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Fed up with the lack of quality parts available to black actors in Hollywood, self-described “starving actor” and Houston native Je’Caryous Johnson left Tinseltown behind and instead decided to create an outlet for African Americans to acquire good roles. Along with his uncle, Gary Guidry, who left a stable job as a senior accountant for an oil and gas company, the two tapped into their creative passions to start I’m Ready Productions Inc., a now 7-year-old theater, film, and music production company that specializes in adapting black novels into stage plays and films.
From its days as a fledgling operation, I’m Ready Productions has built its reputation around quality performances and turned itself into a multimillion-dollar enterprise that tours the country.
In 2000, I’m Ready Productions took Heaven’s Child: The Legacy of Emmett Till on the road from Houston to Chicago. Heaven’s Child is the story of 14-year-old Emmett Till, a black teen from Chicago, who, when visiting family in Mississippi in 1955, was brutally maimed and murdered for allegedly whistling at a white woman. Till’s death helped mobilize the civil rights movement. It cost $380,000 to create and produce the show and with no experience in national productions and no financial backing from any major investors, Johnson and Guidry turned to their family. “Our family cultivated our talent,” says Johnson, 28, who serves as chairman and CEO of I’m Ready Productions.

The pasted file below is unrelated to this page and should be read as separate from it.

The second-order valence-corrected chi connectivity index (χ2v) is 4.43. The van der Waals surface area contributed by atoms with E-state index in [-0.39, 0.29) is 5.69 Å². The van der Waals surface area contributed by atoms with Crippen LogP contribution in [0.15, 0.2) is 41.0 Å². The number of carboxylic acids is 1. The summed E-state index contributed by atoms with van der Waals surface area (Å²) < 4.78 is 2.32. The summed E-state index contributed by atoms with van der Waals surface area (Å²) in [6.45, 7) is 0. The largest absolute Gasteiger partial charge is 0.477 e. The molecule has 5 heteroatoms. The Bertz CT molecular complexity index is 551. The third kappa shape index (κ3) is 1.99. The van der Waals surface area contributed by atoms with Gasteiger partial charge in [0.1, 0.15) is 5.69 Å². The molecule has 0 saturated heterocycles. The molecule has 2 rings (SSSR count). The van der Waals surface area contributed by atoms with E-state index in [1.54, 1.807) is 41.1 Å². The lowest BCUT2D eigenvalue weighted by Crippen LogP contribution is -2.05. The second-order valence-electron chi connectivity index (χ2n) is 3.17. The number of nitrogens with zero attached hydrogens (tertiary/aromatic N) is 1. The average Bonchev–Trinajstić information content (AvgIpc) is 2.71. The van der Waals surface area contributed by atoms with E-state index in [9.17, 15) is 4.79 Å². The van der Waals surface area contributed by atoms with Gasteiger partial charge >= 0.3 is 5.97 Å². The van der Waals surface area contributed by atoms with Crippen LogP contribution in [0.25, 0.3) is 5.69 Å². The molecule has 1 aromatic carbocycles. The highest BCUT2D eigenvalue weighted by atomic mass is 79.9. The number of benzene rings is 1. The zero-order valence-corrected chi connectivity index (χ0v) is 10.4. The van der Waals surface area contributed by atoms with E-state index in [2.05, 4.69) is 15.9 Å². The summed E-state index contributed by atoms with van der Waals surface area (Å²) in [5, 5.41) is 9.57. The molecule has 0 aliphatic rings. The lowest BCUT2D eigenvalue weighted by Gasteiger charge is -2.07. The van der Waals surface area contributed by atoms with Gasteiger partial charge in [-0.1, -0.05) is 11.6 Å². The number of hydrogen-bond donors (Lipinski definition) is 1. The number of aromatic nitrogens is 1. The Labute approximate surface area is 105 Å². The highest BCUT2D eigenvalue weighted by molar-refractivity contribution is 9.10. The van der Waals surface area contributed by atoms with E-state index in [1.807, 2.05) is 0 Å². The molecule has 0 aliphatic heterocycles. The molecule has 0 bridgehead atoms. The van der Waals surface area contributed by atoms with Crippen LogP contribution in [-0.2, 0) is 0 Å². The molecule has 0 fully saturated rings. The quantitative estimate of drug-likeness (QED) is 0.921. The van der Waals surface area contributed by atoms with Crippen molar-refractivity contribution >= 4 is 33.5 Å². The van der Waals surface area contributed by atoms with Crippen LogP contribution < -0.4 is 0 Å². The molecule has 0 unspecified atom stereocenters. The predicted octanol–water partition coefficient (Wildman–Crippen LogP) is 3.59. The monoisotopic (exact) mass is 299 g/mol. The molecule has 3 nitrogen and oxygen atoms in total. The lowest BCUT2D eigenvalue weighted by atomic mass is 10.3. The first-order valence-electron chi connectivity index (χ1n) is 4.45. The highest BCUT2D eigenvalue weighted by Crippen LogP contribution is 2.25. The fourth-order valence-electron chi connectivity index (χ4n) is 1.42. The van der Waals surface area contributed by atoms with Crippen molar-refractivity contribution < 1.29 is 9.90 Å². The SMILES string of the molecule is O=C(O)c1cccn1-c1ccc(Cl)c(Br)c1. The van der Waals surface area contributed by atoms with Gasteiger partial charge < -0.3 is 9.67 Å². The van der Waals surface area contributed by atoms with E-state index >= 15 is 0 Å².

After maxing out their own credit cards, borrowing money from family members who tapped 401(k) accounts and other retirement plans, and withdrawing funds from their personal savings accounts, the co-founders raised $400,000 for the production. “It was definitely a leap of faith,” says Guidry, the 33-year-old Houston native who serves as president and COO of I’m Ready. Heaven’s Child turned out to be a critically acclaimed hit but a box office miss. The show only grossed $60,000 and Johnson and Guidry were left to face their family and decide the future of I’m Ready Productions.
Despite the financial failure, Johnson and Guidry still managed to capitalize on the experience. The play itself gained critical praise in the Chicago Defender and other local media outlets, as well as from the public. Also, through word of mouth from local promoters who saw the show, investors from all over the country started to take notice of the company. Today, the Houston-based I’m Ready employs 32 people, posted $6.5 million in revenues in 2004, and expects to earn $15 million this year.
I’m Ready has found a niche in changing African American novels into plays, and produced three more national shows: 2002’s Men Cry in the Dark, which featured Richard Roundtree; followed by The Maintenance Man in 2003, with leading man Billy Dee Williams; and their latest production, Friends and Lovers, based on Eric Jerome Dickey’s best-selling novel, stars Leon, Miguel A. Nunez Jr., and Monica Calhoun. The company is currently in negotiations with a major studio distributor for the production and release of a feature film of Friends and Lovers. The fall theater schedule is